Remember that there are 100,000 Indian students in the US, 80,000 in Australia, 30,000 in the UK but only 4,000 in Canada, wrote Haroon Siddiqui in the Toronto Star Nov. 12, in a column about his suggestions for Prime Minister Stephen Harper’s trip to India.
This even though our universities are top-notch, cost less and provide a welcoming environment (unlike Australia, where Indian students have faced racist incidents). Plus Ottawa is offering foreign students the opportunity to eventually apply for immigrant status (eminently sensible, given that they’re likely to integrate more easily).
Some Ontario universities – York, McMaster, Toronto, Waterloo and Windsor, in particular – have been working hard to forge links in India. They could use a prime ministerial push, wrote Siddiqui.
A modest proposal to cool the TV war
This summer and fall, Canadians have heard the thump-thump of heavy artillery as Canada’s most important media corporations engage in battle, wrote Douglas Barrett, CTV Chair in Broadcast Management at the Schulich School of Business and former chair of the Canadian Television Fund, with lawyer/producer Stephen Stohn in the Toronto Star Nov. 13. At issue is the claim by broadcasters that cable and satellite companies should be ordered to pay for over-the-air signals like CTV, Global and CBC. Needless to say, this demand is fiercely resisted.
The stakes are incredibly high. A win or loss will have serious economic consequences for both sides. The CRTC will take this up for the third time at a hearing next week, and the troops on both sides are in feverish preparation.
From our perspective, what is missing from the debate before the Canadian Radio-television & Telecommunications Commission (CRTC) is a policy idea that might partially address the issue, benefit Canadians and temper the looming corporate bloodshed. We think it is time to explore other concepts and, in particular, to revisit an old idea: nonsimultaneous substitution.
Essentially, it would remove the restriction that [US] shows have to be aired at same time and date [in Canada] and replace it with a requirement that they (including their commercials) must be broadcast on the same day or even in the same week. So, for example, if "Glee" aired on Global at 8pm and on FOX at 10pm, the 8pm Global version would be substituted for the FOX 10pm version.
This would introduce enormous scheduling flexibility for broadcasters, a shot-in-the-arm for audiences to Canadian programs and a new source of revenues for the system.
Sobeys confident of festive sales
Sobeys Inc. says it’s confident about sales over the festive season as more people shun restaurants in favour of home cooking during tough economic times, wrote Sun Media Nov. 13, in a story about the company’s new state-of-the-art distribution centre for Ontario to service its 343 stores across the province, including the IGA, Price Chopper and Foodland chains.
“The facility represents a giant leap forward in terms of technology and I am happy to see Sobeys taking a leadership role in this very important area,” said Markus Biehl, professor in the Schulich School of Business at York University. “This will have significant benefits for customer service.”
The Weeping Salsa merges dance and drama
Taking the directorial reins on a project that took four years to bring to fruition was no small task for Taylor Graham (BA Spec. Hons. ’08), wrote the Bloor West Villager Nov. 12.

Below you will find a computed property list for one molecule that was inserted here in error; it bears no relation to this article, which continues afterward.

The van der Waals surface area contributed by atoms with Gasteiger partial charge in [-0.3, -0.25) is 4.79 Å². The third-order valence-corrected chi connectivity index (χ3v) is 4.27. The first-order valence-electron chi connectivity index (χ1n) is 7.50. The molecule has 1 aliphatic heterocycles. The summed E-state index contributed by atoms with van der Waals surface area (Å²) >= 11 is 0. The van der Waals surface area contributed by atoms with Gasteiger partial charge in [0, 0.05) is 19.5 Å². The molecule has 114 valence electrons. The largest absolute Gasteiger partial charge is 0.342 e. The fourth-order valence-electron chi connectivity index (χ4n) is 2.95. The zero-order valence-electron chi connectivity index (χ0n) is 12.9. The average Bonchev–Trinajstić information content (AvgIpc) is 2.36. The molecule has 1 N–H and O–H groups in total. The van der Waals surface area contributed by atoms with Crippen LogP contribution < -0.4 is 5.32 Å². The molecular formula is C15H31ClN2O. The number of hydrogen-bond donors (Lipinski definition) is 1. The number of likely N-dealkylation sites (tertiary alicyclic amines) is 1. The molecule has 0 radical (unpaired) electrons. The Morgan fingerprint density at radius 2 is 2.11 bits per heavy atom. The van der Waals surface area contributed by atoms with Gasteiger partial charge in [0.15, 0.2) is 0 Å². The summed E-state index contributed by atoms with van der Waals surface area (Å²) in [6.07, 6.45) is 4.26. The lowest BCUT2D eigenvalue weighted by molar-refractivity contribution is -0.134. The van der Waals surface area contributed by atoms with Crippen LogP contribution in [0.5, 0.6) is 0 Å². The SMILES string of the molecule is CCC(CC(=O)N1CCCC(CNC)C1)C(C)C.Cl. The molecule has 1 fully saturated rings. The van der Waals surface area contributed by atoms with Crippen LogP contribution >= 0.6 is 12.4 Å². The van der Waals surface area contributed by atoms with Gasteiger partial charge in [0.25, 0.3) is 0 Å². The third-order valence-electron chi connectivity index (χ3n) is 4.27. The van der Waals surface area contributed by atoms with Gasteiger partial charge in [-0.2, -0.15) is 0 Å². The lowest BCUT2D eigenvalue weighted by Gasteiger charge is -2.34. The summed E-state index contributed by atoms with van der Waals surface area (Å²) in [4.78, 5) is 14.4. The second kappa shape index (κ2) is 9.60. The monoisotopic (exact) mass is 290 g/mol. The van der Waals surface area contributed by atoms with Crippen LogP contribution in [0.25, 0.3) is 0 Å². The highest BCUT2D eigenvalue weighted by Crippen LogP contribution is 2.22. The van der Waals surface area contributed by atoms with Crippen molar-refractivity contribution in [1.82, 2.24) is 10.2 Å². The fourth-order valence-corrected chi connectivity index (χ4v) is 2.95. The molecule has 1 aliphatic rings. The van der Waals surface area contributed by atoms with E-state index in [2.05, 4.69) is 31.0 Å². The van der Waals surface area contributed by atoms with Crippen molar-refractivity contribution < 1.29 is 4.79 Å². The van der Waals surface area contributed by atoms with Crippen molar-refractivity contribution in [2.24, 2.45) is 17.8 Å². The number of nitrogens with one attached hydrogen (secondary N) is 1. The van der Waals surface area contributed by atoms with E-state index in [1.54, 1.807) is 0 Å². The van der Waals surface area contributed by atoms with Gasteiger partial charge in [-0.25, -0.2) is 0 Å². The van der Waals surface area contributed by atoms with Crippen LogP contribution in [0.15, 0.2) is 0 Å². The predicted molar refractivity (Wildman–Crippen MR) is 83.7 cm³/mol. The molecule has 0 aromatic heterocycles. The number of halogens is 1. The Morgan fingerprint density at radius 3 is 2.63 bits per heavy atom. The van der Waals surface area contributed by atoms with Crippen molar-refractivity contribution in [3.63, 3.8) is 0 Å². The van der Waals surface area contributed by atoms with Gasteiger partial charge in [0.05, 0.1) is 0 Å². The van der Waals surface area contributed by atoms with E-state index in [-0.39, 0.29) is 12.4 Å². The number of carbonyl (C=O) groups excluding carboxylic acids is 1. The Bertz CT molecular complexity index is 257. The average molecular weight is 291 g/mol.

Several months ago, the theatre graduate from York’s Faculty of Fine Arts, a Junction resident, came on board Vladimir Jon Cubrt’s lyrical tragedy The Weeping Salsa, which fuses traditional drama with contemporary and Latin styles of dancing.
“Vlad saw a play and he really liked the image of crying while salsa dancing,” Graham said. “The Weeping Salsa is about a complex and violent relationship between two people and their relationship with dance.”
Award-winning Brampton teacher worked with York student teachers
Brampton teacher Stephen Hurley was selected as the city’s inaugural recipient of the Rose Theatre’s Arts Educator of the Year Award, wrote the Brampton Guardian Nov. 12, in a story about an innovative art program he helped create.
Three years ago when the program launched, Hurley said he wanted it to be an inclusive program open to any students who might be interested. He worked closely with education students from York University’s Faculty of Education, student teachers and artists to develop the curriculum. He’s hoping it’s something that will catch on across the district.
- Amin Mawani, accounting professor in the Schulich School of Business at York University, spoke about the cost of lost productivity due to the H1N1 virus, on CBC Radio’s “The Current” Nov. 12.
- Nelson Ferguson, doctoral candidate in York’s Faculty of Graduate Studies, spoke about his study of why people from Cape Breton, NS, travel to work in the Alberta tar sands, on CBC Radio (Sydney, NS) Nov. 12.
- Paul Delaney, astronomy & physics professor in York’s Faculty of Science & Engineering, spoke about the near miss of an asteroid colliding with Earth, on CTV News Nov. 12.
- Mazen Masri, instructor and doctoral candidate in York’s Osgoode Hall Law School, spoke about the effect on peace of settlements between Israel and Palestine, on CTS-TV’s the “Michael Coren Show” Nov. 12.
- Deszö Horváth, dean of the Schulich School of Business at York University, was among the Canadians presented with the Order of Canada in a ceremony broadcast by CPAC-TV Nov. 12.
- Wesley Cragg, professor emeritus in the Schulich School of Business at York University, was mentioned on Victoria, BC’s CFAX-AM Radio Nov. 12, in a story about the Canadian Business Ethics Research Network, which he directs.